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Material World: All Migrants are Workers

Material World

Anti-migrant feeling is running high in many countries. The anti-foreigner nationalists are having a feeding frenzy of xenophobia. The right-wing media publish headlines provoking panic. It is all too easy to blame immigrants for causing problems such as unemployment, bad housing or crime. An accusing finger can always be pointed at ‘them’ for making things worse for ‘us’. It is often alleged that 'newcomers' live off the backs of ‘locals'. If migration has led to the rise of the far-right ― it is only through the racist tactic of blaming economic woes on the new arrivals. Many 'natives' cannot contain their indignation that their 'indigenous' culture is being undermined. But what happens when those migrants are your 'own folk' from another part of the nation? Californians in the ’30s would have been amenable to a wall along the state’s eastern border, not its southern one.

During the 1930s the mid-west of the United States suffered a series of droughts that drove hundreds of thousands off their land. Many from Arkansas and Oklahoma headed westwards to California. They were the Dust Bowl refugees and 86,000 arrived in California from the drought states between June 1935 and September 1936 alone.

When they reached the Californian state line, they did not receive a warm reception. The Los Angeles police chief, James 'Two-Gun' Davis, deployed police at entry points into California with orders to turn back any with 'no visible means of support' (or, as Woody Guthrie, sang it, 'if you ain’t got the Do Re Mi'. They were called 'The Bum Brigade' and were given specific orders to search all incoming cars, wagons, and trains.

When migrants reached California they found that most of the farmland was owned by large corporations run by managers so many gave up farming. 40 percent of the Dust Bowl refugees who became migrant workers ended up picking grapes and cotton in the San Joaquin Valley where they replaced the Mexicans who were deported. Even though tons of surplus food were produced, the Okies who worked on those farms suffered the very real threat of starvation. Author John Steinbeck witnessed the burning of extra produce by a California company – a result of the New Deal concept of limiting production of goods so that the demand, and thereby the price, would increase. Companies wanted to keep prices high, and so they destroyed excess food, crops, and livestock.

Other migrants settled near larger cities in shantytowns called Okievilles, on open lots local landowners divided into tiny subplots and sold cheaply in monthly instalments. They built their houses from scavenged scraps, and they lived without plumbing and electricity. Polluted water and a lack of trash and waste facilities led to outbreaks of typhoid, malaria, smallpox and tuberculosis.

The California Citizens Association formed in 1938 and its secretary, Thomas W McManus made clear its attitude towards the newcomers:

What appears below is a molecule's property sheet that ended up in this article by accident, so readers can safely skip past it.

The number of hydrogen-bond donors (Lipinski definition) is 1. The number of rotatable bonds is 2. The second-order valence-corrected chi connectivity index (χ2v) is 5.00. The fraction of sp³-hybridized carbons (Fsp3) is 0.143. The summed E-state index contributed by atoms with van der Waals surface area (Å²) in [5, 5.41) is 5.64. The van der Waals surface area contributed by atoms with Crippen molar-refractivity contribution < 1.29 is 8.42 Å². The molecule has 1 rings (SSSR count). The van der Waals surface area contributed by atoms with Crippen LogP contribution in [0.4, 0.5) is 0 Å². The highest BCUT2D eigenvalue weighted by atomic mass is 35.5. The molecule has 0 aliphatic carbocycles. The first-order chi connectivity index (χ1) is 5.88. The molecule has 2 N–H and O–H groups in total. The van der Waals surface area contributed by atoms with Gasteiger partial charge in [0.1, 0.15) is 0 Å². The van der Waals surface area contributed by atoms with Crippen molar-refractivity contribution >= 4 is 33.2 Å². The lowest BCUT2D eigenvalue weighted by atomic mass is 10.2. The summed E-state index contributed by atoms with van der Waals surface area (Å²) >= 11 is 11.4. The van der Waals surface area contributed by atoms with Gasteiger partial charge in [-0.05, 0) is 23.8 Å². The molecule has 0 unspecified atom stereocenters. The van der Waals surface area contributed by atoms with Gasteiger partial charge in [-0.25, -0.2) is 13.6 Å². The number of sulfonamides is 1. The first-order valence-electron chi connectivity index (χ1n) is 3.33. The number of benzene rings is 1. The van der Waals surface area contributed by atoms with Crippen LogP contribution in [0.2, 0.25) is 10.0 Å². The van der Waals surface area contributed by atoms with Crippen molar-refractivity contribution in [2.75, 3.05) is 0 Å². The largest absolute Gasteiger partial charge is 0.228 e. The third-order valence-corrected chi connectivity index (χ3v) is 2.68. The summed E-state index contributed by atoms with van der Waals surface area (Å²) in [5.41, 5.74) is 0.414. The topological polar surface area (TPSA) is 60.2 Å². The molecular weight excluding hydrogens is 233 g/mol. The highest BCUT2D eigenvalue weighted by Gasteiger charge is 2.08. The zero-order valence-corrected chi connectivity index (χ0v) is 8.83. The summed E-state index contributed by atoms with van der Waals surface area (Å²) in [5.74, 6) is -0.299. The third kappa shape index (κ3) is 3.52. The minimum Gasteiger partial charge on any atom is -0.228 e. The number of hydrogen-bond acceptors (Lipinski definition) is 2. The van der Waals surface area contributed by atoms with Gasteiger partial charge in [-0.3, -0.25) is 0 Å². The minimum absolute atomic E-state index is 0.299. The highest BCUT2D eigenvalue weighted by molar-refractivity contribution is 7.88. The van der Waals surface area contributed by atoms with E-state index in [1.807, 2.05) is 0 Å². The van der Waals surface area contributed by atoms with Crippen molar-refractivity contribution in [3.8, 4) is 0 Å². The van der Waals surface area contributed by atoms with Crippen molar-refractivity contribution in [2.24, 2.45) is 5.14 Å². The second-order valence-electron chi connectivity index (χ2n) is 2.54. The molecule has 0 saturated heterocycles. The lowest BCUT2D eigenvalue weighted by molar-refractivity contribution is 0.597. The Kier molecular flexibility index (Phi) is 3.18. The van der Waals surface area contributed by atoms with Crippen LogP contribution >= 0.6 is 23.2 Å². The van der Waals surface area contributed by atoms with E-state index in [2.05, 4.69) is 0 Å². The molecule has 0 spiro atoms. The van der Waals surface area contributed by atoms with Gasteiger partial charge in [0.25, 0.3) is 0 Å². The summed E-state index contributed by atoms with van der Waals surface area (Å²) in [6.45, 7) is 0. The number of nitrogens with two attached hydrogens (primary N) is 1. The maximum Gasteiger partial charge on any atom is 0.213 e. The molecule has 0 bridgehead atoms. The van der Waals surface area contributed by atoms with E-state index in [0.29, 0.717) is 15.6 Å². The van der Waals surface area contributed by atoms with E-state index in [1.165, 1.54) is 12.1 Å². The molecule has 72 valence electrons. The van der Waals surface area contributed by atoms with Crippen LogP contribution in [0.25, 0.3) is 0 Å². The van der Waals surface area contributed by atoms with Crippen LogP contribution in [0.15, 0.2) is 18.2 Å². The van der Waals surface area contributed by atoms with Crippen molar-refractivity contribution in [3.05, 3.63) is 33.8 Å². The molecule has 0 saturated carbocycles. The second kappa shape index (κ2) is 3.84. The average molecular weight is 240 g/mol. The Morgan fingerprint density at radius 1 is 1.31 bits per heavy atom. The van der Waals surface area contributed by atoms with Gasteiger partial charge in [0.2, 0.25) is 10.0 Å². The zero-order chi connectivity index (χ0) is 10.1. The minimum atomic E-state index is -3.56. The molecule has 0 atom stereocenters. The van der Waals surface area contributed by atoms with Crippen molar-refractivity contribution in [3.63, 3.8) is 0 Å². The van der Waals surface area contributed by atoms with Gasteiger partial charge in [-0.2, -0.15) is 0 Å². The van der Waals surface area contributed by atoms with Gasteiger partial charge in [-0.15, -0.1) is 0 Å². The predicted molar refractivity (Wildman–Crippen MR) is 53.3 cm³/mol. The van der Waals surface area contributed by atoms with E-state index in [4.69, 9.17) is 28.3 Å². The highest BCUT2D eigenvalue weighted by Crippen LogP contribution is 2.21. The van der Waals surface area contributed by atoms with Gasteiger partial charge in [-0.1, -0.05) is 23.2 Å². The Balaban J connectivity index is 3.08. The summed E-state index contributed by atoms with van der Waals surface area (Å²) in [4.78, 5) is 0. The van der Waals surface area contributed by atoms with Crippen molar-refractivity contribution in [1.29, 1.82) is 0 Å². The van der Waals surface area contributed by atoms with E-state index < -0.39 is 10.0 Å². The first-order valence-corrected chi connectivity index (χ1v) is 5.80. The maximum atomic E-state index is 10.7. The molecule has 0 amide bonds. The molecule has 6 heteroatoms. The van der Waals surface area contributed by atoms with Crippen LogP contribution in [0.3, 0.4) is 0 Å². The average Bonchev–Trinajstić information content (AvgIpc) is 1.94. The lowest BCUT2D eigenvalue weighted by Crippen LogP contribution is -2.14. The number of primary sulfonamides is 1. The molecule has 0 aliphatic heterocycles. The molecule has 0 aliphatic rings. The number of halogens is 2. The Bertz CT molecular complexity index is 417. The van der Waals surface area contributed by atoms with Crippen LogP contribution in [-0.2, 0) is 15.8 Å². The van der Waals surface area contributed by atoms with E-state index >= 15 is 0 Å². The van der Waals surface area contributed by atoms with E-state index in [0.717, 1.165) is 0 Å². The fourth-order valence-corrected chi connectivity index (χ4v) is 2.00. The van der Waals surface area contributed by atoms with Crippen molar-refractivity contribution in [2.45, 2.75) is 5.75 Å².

'No greater invasion by the destitute has ever been recorded in the history of mankind... Californian jobs go to Californians and not to the horde of empty bellies from the Southwest'.

It succeeded in extending the waiting period for California relief from one to three years, vigorously supported by the agricultural corporations who were resorting to their usual knavish tricks in order to guarantee a cheap, surplus supply of labour. The purpose of the California Citizens' Association was to offer wages below the minimum decency standard of relief, and to enforce this wage rate by giving workers no alternative – the usual 'work or starve'. At this point, the California Citizens' Association dropped its disguise and became the Associated Farmers, Inc. The powerful Associated Farmers (the growers) feared the 'Okies' might unionise and demand better wages. They feared that white migrants would not prove to be as docile as the Mexican workers.

A Californian called Fred Edwards drove his destitute brother-in-law from Texas into California in 1939, and was found guilty of violating a California statute criminalizing transportation of indigents into California. In 1941, the Supreme Court unanimously struck down the California statute as unconstitutional and no longer did individual states possess the authority to interfere in the free movement of peoples. Once war approached and the West Coast industries boomed, many migrants abandoned the fields and orchards for the shipyards and armament factories. In fact, during the 1940s the number of people coming to California from the Prairies actually increased.

Donald Trump's incitement of the anti-immigration sentiment is not new. Immigrants to America have always been feared and hated.

What people were saying about the Irish or the Chinese or the Okies in the past, they now say about Hispanics. There is always another group to look upon as a threat, and demagogues like Trump use that to gather support and garner power.

ALJO